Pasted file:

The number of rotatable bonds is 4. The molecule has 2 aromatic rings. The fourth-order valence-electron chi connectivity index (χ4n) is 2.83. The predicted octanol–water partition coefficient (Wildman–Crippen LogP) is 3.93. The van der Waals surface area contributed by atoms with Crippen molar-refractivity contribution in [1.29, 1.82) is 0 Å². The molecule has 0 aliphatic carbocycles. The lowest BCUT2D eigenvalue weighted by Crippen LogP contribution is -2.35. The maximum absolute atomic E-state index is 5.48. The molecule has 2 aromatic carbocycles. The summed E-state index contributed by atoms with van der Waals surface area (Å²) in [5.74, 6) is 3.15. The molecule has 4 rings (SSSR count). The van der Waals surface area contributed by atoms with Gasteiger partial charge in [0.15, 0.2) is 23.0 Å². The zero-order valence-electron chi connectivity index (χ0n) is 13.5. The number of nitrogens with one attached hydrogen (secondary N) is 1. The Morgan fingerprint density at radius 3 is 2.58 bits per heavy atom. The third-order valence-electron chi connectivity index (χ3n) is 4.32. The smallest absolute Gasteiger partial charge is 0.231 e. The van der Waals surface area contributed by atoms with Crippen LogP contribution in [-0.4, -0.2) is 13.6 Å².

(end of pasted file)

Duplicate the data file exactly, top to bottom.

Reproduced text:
The number of rotatable bonds is 4. The molecule has 2 aromatic rings. The fourth-order valence-electron chi connectivity index (χ4n) is 2.83. The predicted octanol–water partition coefficient (Wildman–Crippen LogP) is 3.93. The van der Waals surface area contributed by atoms with Crippen molar-refractivity contribution in [1.29, 1.82) is 0 Å². The molecule has 0 aliphatic carbocycles. The lowest BCUT2D eigenvalue weighted by Crippen LogP contribution is -2.35. The maximum absolute atomic E-state index is 5.48. The molecule has 2 aromatic carbocycles. The summed E-state index contributed by atoms with van der Waals surface area (Å²) in [5.74, 6) is 3.15. The molecule has 4 rings (SSSR count). The van der Waals surface area contributed by atoms with Gasteiger partial charge in [0.15, 0.2) is 23.0 Å². The zero-order valence-electron chi connectivity index (χ0n) is 13.5. The number of nitrogens with one attached hydrogen (secondary N) is 1. The Morgan fingerprint density at radius 3 is 2.58 bits per heavy atom. The third-order valence-electron chi connectivity index (χ3n) is 4.32. The smallest absolute Gasteiger partial charge is 0.231 e. The van der Waals surface area contributed by atoms with Crippen LogP contribution in [-0.4, -0.2) is 13.6 Å².